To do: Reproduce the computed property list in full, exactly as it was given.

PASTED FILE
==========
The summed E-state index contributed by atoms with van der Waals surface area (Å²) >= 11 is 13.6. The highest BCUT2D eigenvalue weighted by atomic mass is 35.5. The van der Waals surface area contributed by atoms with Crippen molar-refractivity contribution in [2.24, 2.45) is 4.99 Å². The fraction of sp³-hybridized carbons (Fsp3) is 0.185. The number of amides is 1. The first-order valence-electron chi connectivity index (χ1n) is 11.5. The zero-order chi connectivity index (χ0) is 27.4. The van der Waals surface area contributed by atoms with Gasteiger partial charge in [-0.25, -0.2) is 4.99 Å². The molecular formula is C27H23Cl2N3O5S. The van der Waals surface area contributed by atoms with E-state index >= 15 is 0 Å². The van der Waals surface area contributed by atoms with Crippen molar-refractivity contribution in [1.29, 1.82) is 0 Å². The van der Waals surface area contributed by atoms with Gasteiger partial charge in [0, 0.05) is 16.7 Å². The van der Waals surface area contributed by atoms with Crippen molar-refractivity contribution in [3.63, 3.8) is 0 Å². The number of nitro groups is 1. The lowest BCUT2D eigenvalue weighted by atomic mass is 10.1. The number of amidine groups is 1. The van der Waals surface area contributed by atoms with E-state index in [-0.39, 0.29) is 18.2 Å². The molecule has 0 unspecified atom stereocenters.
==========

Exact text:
The summed E-state index contributed by atoms with van der Waals surface area (Å²) >= 11 is 13.6. The highest BCUT2D eigenvalue weighted by atomic mass is 35.5. The van der Waals surface area contributed by atoms with Crippen molar-refractivity contribution in [2.24, 2.45) is 4.99 Å². The fraction of sp³-hybridized carbons (Fsp3) is 0.185. The number of amides is 1. The first-order valence-electron chi connectivity index (χ1n) is 11.5. The zero-order chi connectivity index (χ0) is 27.4. The van der Waals surface area contributed by atoms with Gasteiger partial charge in [-0.25, -0.2) is 4.99 Å². The molecular formula is C27H23Cl2N3O5S. The van der Waals surface area contributed by atoms with E-state index >= 15 is 0 Å². The van der Waals surface area contributed by atoms with Crippen molar-refractivity contribution in [1.29, 1.82) is 0 Å². The van der Waals surface area contributed by atoms with Gasteiger partial charge in [0, 0.05) is 16.7 Å². The van der Waals surface area contributed by atoms with Crippen molar-refractivity contribution in [3.63, 3.8) is 0 Å². The number of nitro groups is 1. The lowest BCUT2D eigenvalue weighted by atomic mass is 10.1. The number of amidine groups is 1. The van der Waals surface area contributed by atoms with E-state index in [-0.39, 0.29) is 18.2 Å². The molecule has 0 unspecified atom stereocenters.